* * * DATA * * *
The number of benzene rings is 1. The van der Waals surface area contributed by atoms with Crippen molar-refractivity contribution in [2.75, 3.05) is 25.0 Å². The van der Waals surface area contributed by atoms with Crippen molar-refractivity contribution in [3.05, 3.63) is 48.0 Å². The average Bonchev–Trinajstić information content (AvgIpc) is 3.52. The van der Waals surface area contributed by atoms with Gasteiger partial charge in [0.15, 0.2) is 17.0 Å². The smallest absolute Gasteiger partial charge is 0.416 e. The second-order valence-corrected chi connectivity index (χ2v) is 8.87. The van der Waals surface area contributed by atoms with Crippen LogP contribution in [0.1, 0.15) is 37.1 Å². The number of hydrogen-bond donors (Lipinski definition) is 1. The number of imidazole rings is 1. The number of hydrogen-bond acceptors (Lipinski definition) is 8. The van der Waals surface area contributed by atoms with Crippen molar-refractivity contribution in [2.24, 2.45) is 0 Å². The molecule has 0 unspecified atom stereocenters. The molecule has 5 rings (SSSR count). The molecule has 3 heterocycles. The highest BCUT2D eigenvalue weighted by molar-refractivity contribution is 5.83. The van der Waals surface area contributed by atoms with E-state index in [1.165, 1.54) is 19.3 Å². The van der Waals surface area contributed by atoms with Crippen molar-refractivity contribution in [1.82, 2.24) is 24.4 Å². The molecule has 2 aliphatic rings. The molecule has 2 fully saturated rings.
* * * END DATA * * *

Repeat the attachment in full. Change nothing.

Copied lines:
The number of benzene rings is 1. The van der Waals surface area contributed by atoms with Crippen molar-refractivity contribution in [2.75, 3.05) is 25.0 Å². The van der Waals surface area contributed by atoms with Crippen molar-refractivity contribution in [3.05, 3.63) is 48.0 Å². The average Bonchev–Trinajstić information content (AvgIpc) is 3.52. The van der Waals surface area contributed by atoms with Gasteiger partial charge in [0.15, 0.2) is 17.0 Å². The smallest absolute Gasteiger partial charge is 0.416 e. The second-order valence-corrected chi connectivity index (χ2v) is 8.87. The van der Waals surface area contributed by atoms with Crippen LogP contribution in [0.1, 0.15) is 37.1 Å². The number of hydrogen-bond donors (Lipinski definition) is 1. The number of imidazole rings is 1. The number of hydrogen-bond acceptors (Lipinski definition) is 8. The van der Waals surface area contributed by atoms with Crippen molar-refractivity contribution in [2.24, 2.45) is 0 Å². The molecule has 0 unspecified atom stereocenters. The molecule has 5 rings (SSSR count). The molecule has 3 heterocycles. The highest BCUT2D eigenvalue weighted by molar-refractivity contribution is 5.83. The van der Waals surface area contributed by atoms with E-state index in [1.165, 1.54) is 19.3 Å². The van der Waals surface area contributed by atoms with Crippen molar-refractivity contribution in [1.82, 2.24) is 24.4 Å². The molecule has 2 aliphatic rings. The molecule has 2 fully saturated rings.